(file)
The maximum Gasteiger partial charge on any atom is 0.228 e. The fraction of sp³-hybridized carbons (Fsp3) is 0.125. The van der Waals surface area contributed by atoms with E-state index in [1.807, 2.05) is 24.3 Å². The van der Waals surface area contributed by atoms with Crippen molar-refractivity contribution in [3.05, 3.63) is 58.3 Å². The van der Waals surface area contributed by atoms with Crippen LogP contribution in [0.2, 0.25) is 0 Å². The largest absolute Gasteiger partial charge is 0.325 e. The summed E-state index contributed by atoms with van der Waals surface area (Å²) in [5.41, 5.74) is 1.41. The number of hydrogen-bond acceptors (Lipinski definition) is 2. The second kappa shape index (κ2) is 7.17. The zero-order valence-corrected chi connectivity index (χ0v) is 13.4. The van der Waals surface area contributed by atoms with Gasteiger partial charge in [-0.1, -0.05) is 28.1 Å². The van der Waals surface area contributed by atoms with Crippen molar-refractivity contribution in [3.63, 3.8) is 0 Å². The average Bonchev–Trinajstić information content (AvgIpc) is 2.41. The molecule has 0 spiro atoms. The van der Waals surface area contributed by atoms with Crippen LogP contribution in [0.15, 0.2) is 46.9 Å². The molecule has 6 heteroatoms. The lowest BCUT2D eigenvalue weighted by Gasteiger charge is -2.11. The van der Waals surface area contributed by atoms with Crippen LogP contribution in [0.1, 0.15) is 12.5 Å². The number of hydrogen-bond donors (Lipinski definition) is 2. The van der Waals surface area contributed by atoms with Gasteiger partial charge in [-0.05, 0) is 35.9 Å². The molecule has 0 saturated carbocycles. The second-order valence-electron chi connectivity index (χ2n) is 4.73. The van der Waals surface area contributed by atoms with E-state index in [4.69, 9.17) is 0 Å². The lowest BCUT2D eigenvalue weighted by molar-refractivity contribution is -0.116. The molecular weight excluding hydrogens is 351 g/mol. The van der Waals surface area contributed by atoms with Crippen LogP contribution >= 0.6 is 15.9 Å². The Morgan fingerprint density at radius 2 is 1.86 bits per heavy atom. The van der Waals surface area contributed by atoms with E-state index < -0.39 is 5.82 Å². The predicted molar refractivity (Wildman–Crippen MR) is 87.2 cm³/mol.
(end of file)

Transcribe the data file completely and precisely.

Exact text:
The maximum Gasteiger partial charge on any atom is 0.228 e. The fraction of sp³-hybridized carbons (Fsp3) is 0.125. The van der Waals surface area contributed by atoms with E-state index in [1.807, 2.05) is 24.3 Å². The van der Waals surface area contributed by atoms with Crippen molar-refractivity contribution in [3.05, 3.63) is 58.3 Å². The van der Waals surface area contributed by atoms with Crippen LogP contribution in [0.2, 0.25) is 0 Å². The largest absolute Gasteiger partial charge is 0.325 e. The summed E-state index contributed by atoms with van der Waals surface area (Å²) in [5.41, 5.74) is 1.41. The number of hydrogen-bond acceptors (Lipinski definition) is 2. The second kappa shape index (κ2) is 7.17. The zero-order valence-corrected chi connectivity index (χ0v) is 13.4. The van der Waals surface area contributed by atoms with Gasteiger partial charge in [-0.1, -0.05) is 28.1 Å². The van der Waals surface area contributed by atoms with Crippen molar-refractivity contribution in [3.63, 3.8) is 0 Å². The average Bonchev–Trinajstić information content (AvgIpc) is 2.41. The molecule has 0 spiro atoms. The van der Waals surface area contributed by atoms with Crippen LogP contribution in [0.15, 0.2) is 46.9 Å². The molecule has 6 heteroatoms. The lowest BCUT2D eigenvalue weighted by Gasteiger charge is -2.11. The van der Waals surface area contributed by atoms with Crippen LogP contribution in [0.1, 0.15) is 12.5 Å². The number of hydrogen-bond donors (Lipinski definition) is 2. The van der Waals surface area contributed by atoms with Gasteiger partial charge in [-0.05, 0) is 35.9 Å². The molecule has 0 saturated carbocycles. The second-order valence-electron chi connectivity index (χ2n) is 4.73. The van der Waals surface area contributed by atoms with E-state index in [4.69, 9.17) is 0 Å². The lowest BCUT2D eigenvalue weighted by molar-refractivity contribution is -0.116. The molecular weight excluding hydrogens is 351 g/mol. The van der Waals surface area contributed by atoms with Crippen LogP contribution >= 0.6 is 15.9 Å². The Morgan fingerprint density at radius 2 is 1.86 bits per heavy atom. The van der Waals surface area contributed by atoms with E-state index < -0.39 is 5.82 Å². The predicted molar refractivity (Wildman–Crippen MR) is 87.2 cm³/mol.